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An Exhibition of Exquisite Everyday Objects

Studio Visit

‘Ormolu’ refers to a centuries-old gilding technique, used to decorate ornate objects such as clocks, porcelain vessels, chandeliers and candelabra in the 1800’s.

This month, the term is given contemporary context by two revered Australian craftspeople: silversmith and jeweller Julie Blyfield, and contemporary ceramicist Kirsten Coelho. The pair have joined forces to present an exquisite exhibition of handcrafted metal and ceramic objects referencing historic artefacts, at Gallery Funaki in Melbourne.

 

 

9th October, 2017

The collaboration collection ‘Ormolu’,  by Julie Blyfield and Kirsten Coelho. Photo – Grant Hancock.

Jewellery artist Julie and ceramicist Kirsten in Julie’s studio. Photo – Mike Smith for The Design Files.

The ‘Ormolu‘ collection of precious-metal embellished ceramics goes on show at Gallery Funaki in Melbourne tomorrow. Photo – Grant Hancock.

Julie at work in her Adelaide studio. Photo – Mike Smith for The Design Files.

Studio details Photo – Mike Smith for The Design Files.

Julie’s inspiration board, including an image of Fanny de Mole who was a botanical illustrator in the 1800’s, and illustrated for a book of ‘Wild flowers of South Australia’. This is pinned alongside a drawing by Julie, pressed plants collected and dried from the Simpson desert and Kangaroo Island in SA, photocopied images from Museums, collections of cords  and strands of tiny coloured shells. Photo – Mike Smith for The Design Files.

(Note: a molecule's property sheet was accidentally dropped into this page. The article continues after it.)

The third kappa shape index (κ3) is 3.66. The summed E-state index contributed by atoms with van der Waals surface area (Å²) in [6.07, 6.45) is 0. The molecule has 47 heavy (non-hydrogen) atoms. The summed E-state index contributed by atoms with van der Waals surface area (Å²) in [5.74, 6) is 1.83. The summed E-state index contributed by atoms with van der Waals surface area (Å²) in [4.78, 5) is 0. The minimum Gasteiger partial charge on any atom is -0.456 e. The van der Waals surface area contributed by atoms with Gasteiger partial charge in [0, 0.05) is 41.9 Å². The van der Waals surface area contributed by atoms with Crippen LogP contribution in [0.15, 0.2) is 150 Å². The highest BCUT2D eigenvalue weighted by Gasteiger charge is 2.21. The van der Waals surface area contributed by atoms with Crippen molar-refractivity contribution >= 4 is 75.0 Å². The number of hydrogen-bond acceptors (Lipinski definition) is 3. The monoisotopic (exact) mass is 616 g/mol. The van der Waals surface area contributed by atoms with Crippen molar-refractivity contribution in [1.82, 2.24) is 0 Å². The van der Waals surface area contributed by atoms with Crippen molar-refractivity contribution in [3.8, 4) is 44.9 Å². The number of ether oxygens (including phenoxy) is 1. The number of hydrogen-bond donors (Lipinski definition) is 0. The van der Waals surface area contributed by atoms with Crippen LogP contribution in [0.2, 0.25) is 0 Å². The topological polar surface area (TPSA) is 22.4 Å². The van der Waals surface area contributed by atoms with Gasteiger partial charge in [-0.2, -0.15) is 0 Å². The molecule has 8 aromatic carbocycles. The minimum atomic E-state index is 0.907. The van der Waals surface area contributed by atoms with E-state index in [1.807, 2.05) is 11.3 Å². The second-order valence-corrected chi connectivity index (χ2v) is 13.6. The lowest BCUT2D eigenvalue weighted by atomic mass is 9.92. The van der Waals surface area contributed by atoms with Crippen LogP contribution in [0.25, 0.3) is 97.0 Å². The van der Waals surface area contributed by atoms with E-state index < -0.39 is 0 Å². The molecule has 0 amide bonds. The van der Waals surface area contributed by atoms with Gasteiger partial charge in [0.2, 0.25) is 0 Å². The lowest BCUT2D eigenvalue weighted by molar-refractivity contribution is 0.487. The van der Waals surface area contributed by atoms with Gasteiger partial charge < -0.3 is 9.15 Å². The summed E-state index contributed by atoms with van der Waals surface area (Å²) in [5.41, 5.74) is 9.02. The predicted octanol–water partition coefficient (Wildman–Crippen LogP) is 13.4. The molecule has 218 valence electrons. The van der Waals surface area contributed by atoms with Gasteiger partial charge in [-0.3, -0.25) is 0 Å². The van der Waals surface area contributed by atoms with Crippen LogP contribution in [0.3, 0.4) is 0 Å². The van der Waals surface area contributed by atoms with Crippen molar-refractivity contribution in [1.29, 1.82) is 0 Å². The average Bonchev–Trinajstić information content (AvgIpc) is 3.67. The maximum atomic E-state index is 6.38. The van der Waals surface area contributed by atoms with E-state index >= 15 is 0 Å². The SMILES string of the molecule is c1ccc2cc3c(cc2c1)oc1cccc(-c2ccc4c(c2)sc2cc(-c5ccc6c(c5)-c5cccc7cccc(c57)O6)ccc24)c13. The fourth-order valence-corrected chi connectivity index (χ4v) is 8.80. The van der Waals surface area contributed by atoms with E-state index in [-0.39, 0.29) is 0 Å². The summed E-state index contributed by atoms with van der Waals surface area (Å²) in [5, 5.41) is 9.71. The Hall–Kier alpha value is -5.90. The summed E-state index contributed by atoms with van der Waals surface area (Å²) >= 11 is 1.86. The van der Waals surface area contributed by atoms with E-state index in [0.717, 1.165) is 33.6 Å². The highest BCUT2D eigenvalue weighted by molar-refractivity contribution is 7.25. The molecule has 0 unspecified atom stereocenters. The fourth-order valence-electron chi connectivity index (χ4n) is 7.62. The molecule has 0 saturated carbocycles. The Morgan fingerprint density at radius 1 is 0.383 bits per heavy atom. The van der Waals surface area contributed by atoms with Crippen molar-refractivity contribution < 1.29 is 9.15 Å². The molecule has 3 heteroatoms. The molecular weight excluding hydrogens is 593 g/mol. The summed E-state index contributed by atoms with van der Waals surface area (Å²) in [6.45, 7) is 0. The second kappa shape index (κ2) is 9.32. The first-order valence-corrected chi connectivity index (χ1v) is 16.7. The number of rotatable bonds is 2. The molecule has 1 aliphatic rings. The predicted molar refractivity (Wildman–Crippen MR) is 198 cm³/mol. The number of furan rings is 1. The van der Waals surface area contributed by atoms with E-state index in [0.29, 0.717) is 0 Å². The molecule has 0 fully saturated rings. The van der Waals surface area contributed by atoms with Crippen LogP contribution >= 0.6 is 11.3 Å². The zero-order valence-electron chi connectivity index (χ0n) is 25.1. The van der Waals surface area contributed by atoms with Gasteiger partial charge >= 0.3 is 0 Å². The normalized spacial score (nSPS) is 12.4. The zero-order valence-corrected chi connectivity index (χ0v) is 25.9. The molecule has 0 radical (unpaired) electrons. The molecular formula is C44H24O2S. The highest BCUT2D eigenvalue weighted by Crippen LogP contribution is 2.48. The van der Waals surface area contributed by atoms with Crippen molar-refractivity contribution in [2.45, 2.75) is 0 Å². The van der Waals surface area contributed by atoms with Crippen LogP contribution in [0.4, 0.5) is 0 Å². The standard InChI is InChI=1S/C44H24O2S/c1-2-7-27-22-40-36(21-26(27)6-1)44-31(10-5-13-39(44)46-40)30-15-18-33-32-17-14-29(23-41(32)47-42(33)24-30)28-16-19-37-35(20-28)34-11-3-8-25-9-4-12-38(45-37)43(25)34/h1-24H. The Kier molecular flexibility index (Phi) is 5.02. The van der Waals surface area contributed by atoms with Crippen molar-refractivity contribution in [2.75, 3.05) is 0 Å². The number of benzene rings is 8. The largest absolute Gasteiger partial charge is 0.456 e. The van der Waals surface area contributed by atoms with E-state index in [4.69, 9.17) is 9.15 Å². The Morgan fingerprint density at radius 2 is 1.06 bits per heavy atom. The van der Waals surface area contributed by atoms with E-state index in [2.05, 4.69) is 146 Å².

A silver necklace from Julie Blyfield’s latest solo, jewellery collection, ‘Rare Collection’, which was exhibited in New Zealand last year. Photo – courtesy of the artist.

Julie is one of Australia’s most revered jewellery makers, this necklace is from her ‘Panorama’ exhibition 2015 to 2016. Photo – courtesy of the artist.

Julie ‘heating up the ‘pitch’ (to soften the resin based material) ready to place the silver sheet onto the surface  for texturing or ‘chasing’ the metal. ‘The pitch supports the metal so I have my hands free to hold the tools and chasing hammer,’ explains Julie. Photo – Mike Smith for The Design Files.

Studio details. Photo – Mike Smith for The Design Files.

Necklace from Julie’s ‘Panorama’ exhibition 2015 to 2016. Photo – courtesy of the artist.

Another silver necklace from Julie’s 2016 ‘Rare Collection’. Photo – courtesy of the artist.

Julie detailing elements for her new collaboration collection, ‘Ormolu’. Photo – Mike Smith for The Design Files.

In addition to her  jewellery, Julie has been making stunning vessels  since 2003. Pictured here, ‘Stick’, ‘Quandong’, ‘Gum trunks’ Storage containers in oxdised sterling silver and sterling silver, from Julie’s ‘Panorama’ exhibition. Photo – Grant Hancock.

‘Necessity’, a collection of Kirsten’s ceramics (solo) from 2016. Photo – courtesy of the artist, This Is No Fantasy and Dianne Tanzer Gallery.

Photography – Mike Smith, Grant Hancock, and courtesy of the artists.

Lucy Feagins
Monday 9th October 2017